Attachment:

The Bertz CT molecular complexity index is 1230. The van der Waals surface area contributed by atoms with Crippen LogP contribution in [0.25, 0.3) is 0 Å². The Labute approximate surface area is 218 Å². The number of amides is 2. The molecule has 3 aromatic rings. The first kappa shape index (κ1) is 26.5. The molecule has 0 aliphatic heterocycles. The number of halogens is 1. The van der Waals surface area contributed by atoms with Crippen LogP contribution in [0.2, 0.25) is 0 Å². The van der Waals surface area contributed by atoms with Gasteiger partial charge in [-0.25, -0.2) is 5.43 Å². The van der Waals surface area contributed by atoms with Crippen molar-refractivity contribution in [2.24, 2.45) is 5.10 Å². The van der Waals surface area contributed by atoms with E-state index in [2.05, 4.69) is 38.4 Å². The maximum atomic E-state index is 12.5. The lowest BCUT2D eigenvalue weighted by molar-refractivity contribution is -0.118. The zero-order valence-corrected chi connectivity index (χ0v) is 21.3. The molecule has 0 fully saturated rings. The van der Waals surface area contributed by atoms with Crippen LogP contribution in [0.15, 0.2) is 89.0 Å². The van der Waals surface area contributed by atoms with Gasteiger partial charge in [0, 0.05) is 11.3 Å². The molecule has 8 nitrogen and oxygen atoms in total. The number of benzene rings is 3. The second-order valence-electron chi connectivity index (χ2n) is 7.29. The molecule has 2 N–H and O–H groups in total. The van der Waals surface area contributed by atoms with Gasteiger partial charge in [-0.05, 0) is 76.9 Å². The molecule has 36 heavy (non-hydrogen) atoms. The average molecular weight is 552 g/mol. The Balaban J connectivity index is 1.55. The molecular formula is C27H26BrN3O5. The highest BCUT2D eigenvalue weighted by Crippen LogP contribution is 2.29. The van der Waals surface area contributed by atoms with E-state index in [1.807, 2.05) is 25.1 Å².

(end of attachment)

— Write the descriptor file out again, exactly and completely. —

The Bertz CT molecular complexity index is 1230. The van der Waals surface area contributed by atoms with Crippen LogP contribution in [0.25, 0.3) is 0 Å². The Labute approximate surface area is 218 Å². The number of amides is 2. The molecule has 3 aromatic rings. The first kappa shape index (κ1) is 26.5. The molecule has 0 aliphatic heterocycles. The number of halogens is 1. The van der Waals surface area contributed by atoms with Crippen LogP contribution in [0.2, 0.25) is 0 Å². The van der Waals surface area contributed by atoms with Gasteiger partial charge in [-0.25, -0.2) is 5.43 Å². The van der Waals surface area contributed by atoms with Crippen molar-refractivity contribution in [2.24, 2.45) is 5.10 Å². The van der Waals surface area contributed by atoms with E-state index in [2.05, 4.69) is 38.4 Å². The maximum atomic E-state index is 12.5. The lowest BCUT2D eigenvalue weighted by molar-refractivity contribution is -0.118. The zero-order valence-corrected chi connectivity index (χ0v) is 21.3. The molecule has 0 fully saturated rings. The van der Waals surface area contributed by atoms with Crippen LogP contribution in [0.15, 0.2) is 89.0 Å². The van der Waals surface area contributed by atoms with Gasteiger partial charge in [0, 0.05) is 11.3 Å². The molecule has 8 nitrogen and oxygen atoms in total. The number of benzene rings is 3. The second-order valence-electron chi connectivity index (χ2n) is 7.29. The molecule has 2 N–H and O–H groups in total. The van der Waals surface area contributed by atoms with Gasteiger partial charge in [-0.05, 0) is 76.9 Å². The molecule has 36 heavy (non-hydrogen) atoms. The average molecular weight is 552 g/mol. The Balaban J connectivity index is 1.55. The molecular formula is C27H26BrN3O5. The highest BCUT2D eigenvalue weighted by Crippen LogP contribution is 2.29. The van der Waals surface area contributed by atoms with E-state index in [1.807, 2.05) is 25.1 Å².